International free trade agreements, stable political conditions as well as a favorable geographical location and comparatively low wage and production costs characterize Vietnam as an attractive production location in Asia. Nevertheless, as in almost all foreign markets, German and other European companies initially face challenges. In order to leverage the potential and counteract possible risks in a targeted manner, it is advisable to work with experienced partners in close interaction with intelligent supply chain management.
- Vietnam: Infrastructure at a glance
- Logistics: Mastering challenges with local expertise
- Monitoring and limiting risks
- Growing awareness of sustainability
- Labor force and wage development
1. Vietnam: Infrastructure at a glance
In order to be able to smoothly handle the increasing flows of goods logistically, the existing infrastructure is being successively optimized. To this end, the master plan for the transport infrastructure adopted by the Vietnamese government in 2021 provides for investments of 65 billion U.S. dollars by 2030. Plans include the construction of 5,000 kilometers of highway along economic corridors, the modernization of outdated rail lines and a majority of existing airports, as well as the construction of several new routes and a deep-water port near Haiphong.
Vietnam’s favorable geographic location in the heart of Southeast Asia and 3,000 kilometers of coastline make it one of Southeast Asia’s most important port transshipment hubs featuring 44 seaports and seven container ports. In 2019, it handled more than 19.35 million twenty foot equivalent units (TEUs), or 654.6 million tons of cargo – a 14 percent increase compared to 2018.
“The Master Plan on the Development of Vietnam’s Seaport System” envisions seaports handling 1.5 billion tons of cargo by 2030, including 38 to 47 million standard containers (Twenty-Foot Equivalent Unit, TEU). The estimated cost of $13.8 billion for the expansion of the seaports by 2030 is to be financed mainly by private investors.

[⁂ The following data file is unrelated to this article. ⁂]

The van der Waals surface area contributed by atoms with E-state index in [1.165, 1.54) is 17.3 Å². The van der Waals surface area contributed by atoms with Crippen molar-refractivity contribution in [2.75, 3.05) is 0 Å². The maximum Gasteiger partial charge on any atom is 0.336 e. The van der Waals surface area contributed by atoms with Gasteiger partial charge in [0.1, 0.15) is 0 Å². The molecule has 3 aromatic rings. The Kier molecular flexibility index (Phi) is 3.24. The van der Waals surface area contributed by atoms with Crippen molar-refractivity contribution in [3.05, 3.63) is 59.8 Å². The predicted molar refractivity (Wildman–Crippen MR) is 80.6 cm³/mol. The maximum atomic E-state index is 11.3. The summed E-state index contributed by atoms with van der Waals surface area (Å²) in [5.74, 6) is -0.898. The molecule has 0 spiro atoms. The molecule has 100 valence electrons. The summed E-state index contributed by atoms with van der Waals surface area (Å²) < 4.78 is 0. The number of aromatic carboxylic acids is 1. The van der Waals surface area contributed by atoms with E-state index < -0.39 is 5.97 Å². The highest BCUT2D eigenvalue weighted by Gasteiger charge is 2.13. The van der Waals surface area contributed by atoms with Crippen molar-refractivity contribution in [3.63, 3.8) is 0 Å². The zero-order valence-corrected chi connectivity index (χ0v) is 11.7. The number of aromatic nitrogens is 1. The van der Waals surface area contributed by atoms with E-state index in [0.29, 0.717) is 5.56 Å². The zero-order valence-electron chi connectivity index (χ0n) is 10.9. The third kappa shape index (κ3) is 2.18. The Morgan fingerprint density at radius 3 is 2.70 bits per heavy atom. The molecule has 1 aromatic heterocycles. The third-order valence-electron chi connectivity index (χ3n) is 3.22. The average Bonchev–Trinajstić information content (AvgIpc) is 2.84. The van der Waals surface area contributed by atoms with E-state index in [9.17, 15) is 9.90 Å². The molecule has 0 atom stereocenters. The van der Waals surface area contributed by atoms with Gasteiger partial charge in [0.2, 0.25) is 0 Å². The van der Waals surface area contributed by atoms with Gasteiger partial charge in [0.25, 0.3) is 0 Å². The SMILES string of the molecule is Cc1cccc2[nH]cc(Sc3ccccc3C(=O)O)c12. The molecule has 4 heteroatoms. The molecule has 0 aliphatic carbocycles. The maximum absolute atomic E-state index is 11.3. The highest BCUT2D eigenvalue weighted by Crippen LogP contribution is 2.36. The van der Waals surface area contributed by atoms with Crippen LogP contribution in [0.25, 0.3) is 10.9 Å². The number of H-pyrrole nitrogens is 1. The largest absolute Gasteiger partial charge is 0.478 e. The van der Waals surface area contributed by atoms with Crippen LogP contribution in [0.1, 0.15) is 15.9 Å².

Far-reaching expansion plans are envisioned for the Lach Huyen deepwater port in northern Haiphong, the Cai Mep-Thi Vai deepwater port cluster in Ba Ria-Vung Tau province, and the port of Van Phong in the central Vietnamese province of Khanh Hoa. The Mekong Delta, which so far does not have its own connection to international shipping routes, is to get its own seaport in the form of Soc Trang Port. The latter is supposed to function as a logistics hub, especially for agricultural products and seafood produced in the Mekong Delta.
Vietnam has twelve international and ten domestic airports. However, so far only two of the international airports, Tan Son Nhat and Noi Bai, have international cargo storage centers.
According to a logistics report issued by Vietnam’s Ministry of Industry and Trade in 2020, air transport has so far accounted for only a small share of the total volume of goods transported in Vietnam, yet 25 percent of the country’s total export value.
Market experts believe that air transport will gain in importance in view of limited train connections and the vast size of the country. According to the Ministry of Transportation, the investment capital needed in order to develop Vietnam’s airport infrastructure from 2021 to 2030 amounts to around 12 billion U.S. dollars.
Road expansion is a high priority for Vietnam’s further economic development. A large number of expressway, bridge and tunnel projects are in the planning stage across the country, with a focus on the expansion of the North-South Expressway. The paved road network totaled 594,898 kilometers in 2019.
Currently, despite the comparatively high costs, road freight transport is still the most popular form of transport due to its flexibility and independence from weather conditions and accounts for a large share of domestic freight traffic.
The expansion of the railroad network (3,143 kilometers in 2019), on the other hand, is progressing more slowly. Currently, Vietnam has only four international stations for transporting agricultural products: Lao Cai, Yen Vien, Dong Dang and Hai Phong. All of these stations are located in the north, leaving the center and south of the country barely connected to the rail network. Substantial investments of around 10 billion U.S. dollars are planned for the rail sector by 2030.
2. Logistics: Mastering challenges with regional expertise